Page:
"I've been working at the airport for weeks during this pandemic, risking my life and health to make sure that passengers get to where they need to go," Joseph Palma, a former U.S. Customs and Border Protection customer service agent for Eulen America, said in a press release about the layoffs. "Without us, the airlines couldn't function and their profits wouldn't be possible. There should be no bailout if contracted airport workers like myself are left out in the cold."
After airline passengers retrieve their carry-ons and disembark from planes, the cleaning crews at Miami International Airport get to work. On a normal day, Edna spends hours cleaning a range of bodily fluids travelers leave behind in the bathrooms, on their seats, on seatbelts, beneath seat cushions, and in seat pockets.
"Fecal matter, urine, vomit, everything," says Edna, who asked New Times to use a pseudonym because she fears losing her job.
Edna works for Eulen America, a company that subcontracts employees to provide services for American Airlines, Delta, and other passenger airlines at Miami International Airport (MIA). Last year, the Occupational Safety and Health Administration (OSHA) slapped Eulen with citations and fines following a five-month investigation into serious worker-safety violations.
Some Eulen workers at MIA now fear they are woefully unprepared to keep themselves safe and do their jobs effectively amid the COVID-19 pandemic.
"In normal times, [Eulen's] practices around safety and quality are very concerning," says Helene O'Brien, the Florida director for 32BJ SEIU, the union representing Eulen workers at Fort Lauderdale-Hollywood International Airport. "So now, workers are even more concerned."
A Eulen America spokesperson told New Times the company would not issue a statement for this story. The company has previously disputed workers' complaints following an investigation by CBS Miami's Jim DeFede last year.
In her time with Eulen, Edna has cleaned bathroom sinks full of vomit and scrubbed fecal matter off the walls. She has thrown out used tissues wedged between the pages of airline magazines and found used menstrual products and children's diapers inside the paper barf bags. Some days, she has hours to sanitize cabins in preparation for the next rush of travelers; other days, she and her co-workers get only 20 minutes.
Eulen has already been cited for exposing MIA workers to blood-borne pathogens. OSHA says the company didn't provide training on how to safely handle cleanups of hypodermic needles and passengers' blood, nor did it offer hepatitis B vaccinations to at-risk workers.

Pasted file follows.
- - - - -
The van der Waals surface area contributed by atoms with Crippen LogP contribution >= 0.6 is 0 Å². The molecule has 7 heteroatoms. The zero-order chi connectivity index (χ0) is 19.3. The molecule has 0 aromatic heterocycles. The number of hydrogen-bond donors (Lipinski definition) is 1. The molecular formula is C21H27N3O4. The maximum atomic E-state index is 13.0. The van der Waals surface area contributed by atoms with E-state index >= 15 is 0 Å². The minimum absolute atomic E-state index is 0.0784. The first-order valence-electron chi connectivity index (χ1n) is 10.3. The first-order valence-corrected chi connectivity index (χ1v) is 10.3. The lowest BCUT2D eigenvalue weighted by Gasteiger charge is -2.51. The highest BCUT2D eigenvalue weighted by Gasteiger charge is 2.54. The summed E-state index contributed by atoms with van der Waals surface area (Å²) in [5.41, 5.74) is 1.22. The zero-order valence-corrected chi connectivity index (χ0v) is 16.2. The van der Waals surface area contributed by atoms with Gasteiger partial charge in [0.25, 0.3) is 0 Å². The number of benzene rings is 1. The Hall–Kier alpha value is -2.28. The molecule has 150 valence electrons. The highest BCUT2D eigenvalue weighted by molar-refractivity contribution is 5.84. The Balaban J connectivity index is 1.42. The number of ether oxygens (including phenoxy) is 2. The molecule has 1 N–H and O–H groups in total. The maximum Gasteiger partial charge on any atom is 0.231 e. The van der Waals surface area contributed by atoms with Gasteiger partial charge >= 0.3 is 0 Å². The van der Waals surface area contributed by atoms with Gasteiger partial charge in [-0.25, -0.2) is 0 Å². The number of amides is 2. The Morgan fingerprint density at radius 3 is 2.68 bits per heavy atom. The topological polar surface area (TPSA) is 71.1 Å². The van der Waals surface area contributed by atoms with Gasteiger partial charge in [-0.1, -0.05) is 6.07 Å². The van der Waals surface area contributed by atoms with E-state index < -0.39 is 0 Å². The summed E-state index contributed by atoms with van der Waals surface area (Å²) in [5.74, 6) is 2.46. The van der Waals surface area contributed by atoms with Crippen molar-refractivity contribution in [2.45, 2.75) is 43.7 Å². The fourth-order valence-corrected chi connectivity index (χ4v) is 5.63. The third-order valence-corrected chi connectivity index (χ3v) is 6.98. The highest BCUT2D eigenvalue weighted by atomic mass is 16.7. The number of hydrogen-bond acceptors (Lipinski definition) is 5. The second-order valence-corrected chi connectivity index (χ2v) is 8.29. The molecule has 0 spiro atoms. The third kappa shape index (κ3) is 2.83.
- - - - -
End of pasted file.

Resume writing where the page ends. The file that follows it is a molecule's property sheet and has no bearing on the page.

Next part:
There are no reported cases of COVID-19 spreading through blood, but cabin cleaners such as Edna are regularly exposed to biohazards. They do not have paid sick leave and sometimes report to work when they feel unwell because, if they don't, their paychecks suffer. Many of the workers say they can't afford Eulen's insurance plan and are instead enrolled under the Affordable Care Act. Most make $13 to $17 an hour, but they work part-time.
"There's a whole national warning for people to work from home and self-quarantine," O'Brien says. "It sounds great, but for folks on the front line at the Miami airport working for a contractor with a long record of bad practices for health and safety, it's advice that's hard to take."
Lawmakers, airport workers, and 32BJ SEIU advocates in New York are pushing for the passage of the Healthy Terminals Act, a bill that would require airport employers to provide a benefits supplement so workers — including subcontracted service workers — can get health insurance.
O'Brien says Eulen provides workers with gloves and hand sanitizer, but the gloves shred easily and need to be changed regularly. The union doesn't represent employees at MIA because Eulen has resisted organizing efforts, according to O'Brien, but union representatives provide supplies, such as stronger gloves, to MIA workers when they can. It's unclear what policies Eulen has to ensure airline worker safety under regular circumstances, much less under the threat of a pandemic.